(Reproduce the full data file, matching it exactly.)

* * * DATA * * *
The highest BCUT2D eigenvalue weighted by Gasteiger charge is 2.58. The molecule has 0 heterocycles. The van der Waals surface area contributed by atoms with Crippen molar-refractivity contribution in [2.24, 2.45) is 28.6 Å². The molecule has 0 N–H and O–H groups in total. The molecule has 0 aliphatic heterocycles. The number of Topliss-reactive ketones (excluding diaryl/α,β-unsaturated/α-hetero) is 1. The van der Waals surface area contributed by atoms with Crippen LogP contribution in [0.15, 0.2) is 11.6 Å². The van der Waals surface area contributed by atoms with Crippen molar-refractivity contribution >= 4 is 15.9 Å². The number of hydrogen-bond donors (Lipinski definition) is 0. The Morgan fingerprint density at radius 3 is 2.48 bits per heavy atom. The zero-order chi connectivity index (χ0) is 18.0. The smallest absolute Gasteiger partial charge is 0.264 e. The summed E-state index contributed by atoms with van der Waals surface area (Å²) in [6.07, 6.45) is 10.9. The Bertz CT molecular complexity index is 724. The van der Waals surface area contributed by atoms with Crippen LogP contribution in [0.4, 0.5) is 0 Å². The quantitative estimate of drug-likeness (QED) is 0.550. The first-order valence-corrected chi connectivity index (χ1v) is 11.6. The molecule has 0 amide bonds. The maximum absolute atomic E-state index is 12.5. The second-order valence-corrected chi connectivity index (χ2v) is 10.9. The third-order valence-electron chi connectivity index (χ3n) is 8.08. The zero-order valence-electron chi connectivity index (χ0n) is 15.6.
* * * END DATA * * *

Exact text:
The highest BCUT2D eigenvalue weighted by Gasteiger charge is 2.58. The molecule has 0 heterocycles. The van der Waals surface area contributed by atoms with Crippen molar-refractivity contribution in [2.24, 2.45) is 28.6 Å². The molecule has 0 N–H and O–H groups in total. The molecule has 0 aliphatic heterocycles. The number of Topliss-reactive ketones (excluding diaryl/α,β-unsaturated/α-hetero) is 1. The van der Waals surface area contributed by atoms with Crippen LogP contribution in [0.15, 0.2) is 11.6 Å². The van der Waals surface area contributed by atoms with Crippen molar-refractivity contribution >= 4 is 15.9 Å². The number of hydrogen-bond donors (Lipinski definition) is 0. The Morgan fingerprint density at radius 3 is 2.48 bits per heavy atom. The zero-order chi connectivity index (χ0) is 18.0. The smallest absolute Gasteiger partial charge is 0.264 e. The summed E-state index contributed by atoms with van der Waals surface area (Å²) in [6.07, 6.45) is 10.9. The Bertz CT molecular complexity index is 724. The van der Waals surface area contributed by atoms with Crippen LogP contribution in [0.4, 0.5) is 0 Å². The quantitative estimate of drug-likeness (QED) is 0.550. The first-order valence-corrected chi connectivity index (χ1v) is 11.6. The molecule has 0 amide bonds. The maximum absolute atomic E-state index is 12.5. The second-order valence-corrected chi connectivity index (χ2v) is 10.9. The third-order valence-electron chi connectivity index (χ3n) is 8.08. The zero-order valence-electron chi connectivity index (χ0n) is 15.6.